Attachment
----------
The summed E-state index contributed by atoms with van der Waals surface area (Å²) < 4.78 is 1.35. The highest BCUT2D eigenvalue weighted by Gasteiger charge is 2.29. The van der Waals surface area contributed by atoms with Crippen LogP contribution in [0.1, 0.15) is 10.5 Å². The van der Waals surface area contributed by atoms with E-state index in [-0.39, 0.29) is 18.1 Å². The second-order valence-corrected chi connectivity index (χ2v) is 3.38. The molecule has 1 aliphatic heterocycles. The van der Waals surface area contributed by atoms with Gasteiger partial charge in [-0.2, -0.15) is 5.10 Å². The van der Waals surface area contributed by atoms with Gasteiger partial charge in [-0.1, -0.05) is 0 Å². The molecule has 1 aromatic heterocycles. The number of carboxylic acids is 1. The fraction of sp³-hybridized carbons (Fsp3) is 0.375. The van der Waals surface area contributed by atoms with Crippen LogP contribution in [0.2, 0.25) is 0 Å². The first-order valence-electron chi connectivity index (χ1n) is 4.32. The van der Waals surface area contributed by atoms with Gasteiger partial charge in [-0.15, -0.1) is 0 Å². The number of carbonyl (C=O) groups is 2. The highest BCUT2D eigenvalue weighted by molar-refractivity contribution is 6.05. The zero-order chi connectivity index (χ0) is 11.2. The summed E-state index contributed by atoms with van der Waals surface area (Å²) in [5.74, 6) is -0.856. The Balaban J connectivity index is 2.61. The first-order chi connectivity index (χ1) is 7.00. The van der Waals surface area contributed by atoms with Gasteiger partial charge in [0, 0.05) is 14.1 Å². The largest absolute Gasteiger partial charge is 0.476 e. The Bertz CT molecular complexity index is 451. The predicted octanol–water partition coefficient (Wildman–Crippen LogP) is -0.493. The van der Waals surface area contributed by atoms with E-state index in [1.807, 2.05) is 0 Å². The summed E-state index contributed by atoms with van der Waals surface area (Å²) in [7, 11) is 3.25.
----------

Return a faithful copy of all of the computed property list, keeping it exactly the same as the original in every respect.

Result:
The summed E-state index contributed by atoms with van der Waals surface area (Å²) < 4.78 is 1.35. The highest BCUT2D eigenvalue weighted by Gasteiger charge is 2.29. The van der Waals surface area contributed by atoms with Crippen LogP contribution in [0.1, 0.15) is 10.5 Å². The van der Waals surface area contributed by atoms with E-state index in [-0.39, 0.29) is 18.1 Å². The second-order valence-corrected chi connectivity index (χ2v) is 3.38. The molecule has 1 aliphatic heterocycles. The van der Waals surface area contributed by atoms with Gasteiger partial charge in [-0.2, -0.15) is 5.10 Å². The van der Waals surface area contributed by atoms with Gasteiger partial charge in [-0.1, -0.05) is 0 Å². The molecule has 1 aromatic heterocycles. The number of carboxylic acids is 1. The fraction of sp³-hybridized carbons (Fsp3) is 0.375. The van der Waals surface area contributed by atoms with Crippen LogP contribution in [0.2, 0.25) is 0 Å². The first-order valence-electron chi connectivity index (χ1n) is 4.32. The van der Waals surface area contributed by atoms with Gasteiger partial charge in [-0.15, -0.1) is 0 Å². The number of carbonyl (C=O) groups is 2. The highest BCUT2D eigenvalue weighted by molar-refractivity contribution is 6.05. The zero-order chi connectivity index (χ0) is 11.2. The summed E-state index contributed by atoms with van der Waals surface area (Å²) in [5.74, 6) is -0.856. The Balaban J connectivity index is 2.61. The first-order chi connectivity index (χ1) is 7.00. The van der Waals surface area contributed by atoms with Gasteiger partial charge in [0, 0.05) is 14.1 Å². The largest absolute Gasteiger partial charge is 0.476 e. The Bertz CT molecular complexity index is 451. The predicted octanol–water partition coefficient (Wildman–Crippen LogP) is -0.493. The van der Waals surface area contributed by atoms with E-state index in [1.807, 2.05) is 0 Å². The summed E-state index contributed by atoms with van der Waals surface area (Å²) in [7, 11) is 3.25.